So this is what all the fuss is about.
The Supreme Court returns from its summer recess with cases for argument today about the dusky gopher frog and age discrimination in government agencies with fewer than 20 employees. As Adam Liptak observes in The New York Times, the court’s docket presents “lower-profile but still consequential legal questions” that may allow the justices “to find ways to bridge the usual ideological divides” amid the continuing battle over the nomination of Judge Brett Kavanaugh to the court.
The courtroom is quite full this morning. Ginni Thomas, the wife of Justice Clarence Thomas, has taken her seat in the guest box. In the spectators’ seats is Anna Salvatore, the New Jersey high school junior who founded High School SCOTUS, which started as a blog about Supreme Court cases affecting students but has morphed into a more general blog about the court. Today, Salvatore and five other contributors to the blog have secured seats for the day’s arguments.
The justices take the bench at their new rotation, reflecting the retirement of Justice Anthony Kennedy. Thomas is now the senior associate justice, and he moves to the right of Chief Justice John Roberts. Justice Ruth Bader Ginsburg is now at the chief justice’s immediate left.
Every other justice rotates up one notch. Justice Neil Gorsuch, now on the far left of the bench (looking from the audience) smiles and heartily says hello to Clerk of the Court Scott Harris. With the vacancy still open for Kennedy’s seat, there is no chair at the ninth position on the bench.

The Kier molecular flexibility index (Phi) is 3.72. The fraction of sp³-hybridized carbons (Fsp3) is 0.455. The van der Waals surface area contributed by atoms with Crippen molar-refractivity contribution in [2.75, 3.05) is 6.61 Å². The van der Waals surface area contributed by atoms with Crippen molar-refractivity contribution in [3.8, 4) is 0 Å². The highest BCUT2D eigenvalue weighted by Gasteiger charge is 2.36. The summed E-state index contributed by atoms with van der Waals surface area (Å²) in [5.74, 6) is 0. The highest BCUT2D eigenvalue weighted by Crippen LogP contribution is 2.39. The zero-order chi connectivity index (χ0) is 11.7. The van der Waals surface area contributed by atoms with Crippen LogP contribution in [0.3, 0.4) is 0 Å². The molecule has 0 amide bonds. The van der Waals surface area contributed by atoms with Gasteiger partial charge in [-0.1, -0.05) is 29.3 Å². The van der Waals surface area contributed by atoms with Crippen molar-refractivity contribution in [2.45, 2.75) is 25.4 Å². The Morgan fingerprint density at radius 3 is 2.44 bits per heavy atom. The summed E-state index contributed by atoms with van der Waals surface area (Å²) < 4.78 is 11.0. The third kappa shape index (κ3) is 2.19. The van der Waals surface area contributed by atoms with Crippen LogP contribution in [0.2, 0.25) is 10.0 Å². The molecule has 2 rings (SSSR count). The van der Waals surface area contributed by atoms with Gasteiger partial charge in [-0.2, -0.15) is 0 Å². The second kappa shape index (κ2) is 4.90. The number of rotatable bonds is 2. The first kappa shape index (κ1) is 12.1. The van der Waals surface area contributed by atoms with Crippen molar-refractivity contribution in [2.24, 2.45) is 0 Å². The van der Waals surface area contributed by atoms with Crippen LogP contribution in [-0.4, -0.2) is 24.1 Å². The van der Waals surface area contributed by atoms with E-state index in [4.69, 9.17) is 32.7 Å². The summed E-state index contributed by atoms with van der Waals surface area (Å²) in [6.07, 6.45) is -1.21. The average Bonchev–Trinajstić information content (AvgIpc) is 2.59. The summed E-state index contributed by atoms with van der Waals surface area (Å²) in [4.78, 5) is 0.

Roberts opens the session with the traditional script: “I have the honor to announce, on behalf of the court, that the October 2017 term of the Supreme Court of the United States is now closed, and the October 2018 term is now convened.”
He adds the line that we hear every Monday the court takes the bench, that “today’s orders of the court have been duly entered and certified, and filed with the clerk.”
Some pending hot-button cert petitions had already been pulled from the lists for consideration at last week’s “long conference,” which deals with matters that have piled up over the summer recess. Others are simply not acted upon today. And many hundreds are denied.
Among the cases in that category is No. 18-47, McClary v. Commodores Entertainment Corp. This is a trademark dispute between one co-founder and company of the famous “rhythm and blues, funk, and soul music” band and another corporation over the ownership of the mark, “The Commodores.” Without expressing any opinion on the underlying case, we just thought a grant would add some entertainment-industry glitz to this otherwise reserved term. For that, we now have to pin our hopes on the 102-year-old actress Olivia de Havilland and her lawsuit over her depiction in the TV miniseries “Feud: Bette and Joan.”
The chief justice has one more preliminary matter this morning.
“Before we begin, I would like to note that today, October 1, marks the 25th anniversary of the investiture of our colleague Justice Ginsburg as a member of this court,” Roberts says. “On behalf of the court, I congratulate you, Justice Ginsburg, on your distinguished service. We all look forward to sharing many more years with you in our common calling.”